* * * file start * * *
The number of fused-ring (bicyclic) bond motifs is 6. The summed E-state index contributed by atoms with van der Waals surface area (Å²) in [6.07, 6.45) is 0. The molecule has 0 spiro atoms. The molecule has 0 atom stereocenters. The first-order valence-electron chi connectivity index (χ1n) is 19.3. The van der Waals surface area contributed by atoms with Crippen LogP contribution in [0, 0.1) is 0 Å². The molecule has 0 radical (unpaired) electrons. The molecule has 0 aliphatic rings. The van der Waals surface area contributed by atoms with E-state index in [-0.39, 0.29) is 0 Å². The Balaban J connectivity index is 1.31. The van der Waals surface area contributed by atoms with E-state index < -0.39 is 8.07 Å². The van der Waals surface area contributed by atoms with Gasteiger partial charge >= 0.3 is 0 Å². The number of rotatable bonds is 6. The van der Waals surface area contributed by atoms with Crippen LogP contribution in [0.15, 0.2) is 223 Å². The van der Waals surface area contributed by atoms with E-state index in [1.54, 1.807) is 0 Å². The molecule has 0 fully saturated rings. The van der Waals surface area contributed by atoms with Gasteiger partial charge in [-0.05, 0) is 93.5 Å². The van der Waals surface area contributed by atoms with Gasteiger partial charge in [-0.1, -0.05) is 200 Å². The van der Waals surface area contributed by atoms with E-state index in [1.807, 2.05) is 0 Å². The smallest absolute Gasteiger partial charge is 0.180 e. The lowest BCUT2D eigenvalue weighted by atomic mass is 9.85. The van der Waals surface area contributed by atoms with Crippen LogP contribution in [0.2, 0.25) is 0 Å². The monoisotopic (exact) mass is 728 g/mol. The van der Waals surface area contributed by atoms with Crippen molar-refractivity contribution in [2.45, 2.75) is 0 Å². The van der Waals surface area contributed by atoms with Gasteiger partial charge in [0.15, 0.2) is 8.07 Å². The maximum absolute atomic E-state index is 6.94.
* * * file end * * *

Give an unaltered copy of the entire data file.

The number of fused-ring (bicyclic) bond motifs is 6. The summed E-state index contributed by atoms with van der Waals surface area (Å²) in [6.07, 6.45) is 0. The molecule has 0 spiro atoms. The molecule has 0 atom stereocenters. The first-order valence-electron chi connectivity index (χ1n) is 19.3. The van der Waals surface area contributed by atoms with Crippen LogP contribution in [0, 0.1) is 0 Å². The molecule has 0 radical (unpaired) electrons. The molecule has 0 aliphatic rings. The van der Waals surface area contributed by atoms with E-state index in [-0.39, 0.29) is 0 Å². The Balaban J connectivity index is 1.31. The van der Waals surface area contributed by atoms with E-state index < -0.39 is 8.07 Å². The van der Waals surface area contributed by atoms with Gasteiger partial charge >= 0.3 is 0 Å². The number of rotatable bonds is 6. The van der Waals surface area contributed by atoms with Crippen LogP contribution in [0.15, 0.2) is 223 Å². The van der Waals surface area contributed by atoms with E-state index in [1.54, 1.807) is 0 Å². The molecule has 0 fully saturated rings. The van der Waals surface area contributed by atoms with Gasteiger partial charge in [-0.05, 0) is 93.5 Å². The van der Waals surface area contributed by atoms with Gasteiger partial charge in [-0.1, -0.05) is 200 Å². The van der Waals surface area contributed by atoms with E-state index in [1.807, 2.05) is 0 Å². The smallest absolute Gasteiger partial charge is 0.180 e. The lowest BCUT2D eigenvalue weighted by atomic mass is 9.85. The van der Waals surface area contributed by atoms with Crippen LogP contribution in [0.2, 0.25) is 0 Å². The monoisotopic (exact) mass is 728 g/mol. The van der Waals surface area contributed by atoms with Crippen molar-refractivity contribution in [2.45, 2.75) is 0 Å². The van der Waals surface area contributed by atoms with Gasteiger partial charge in [0.15, 0.2) is 8.07 Å². The maximum absolute atomic E-state index is 6.94.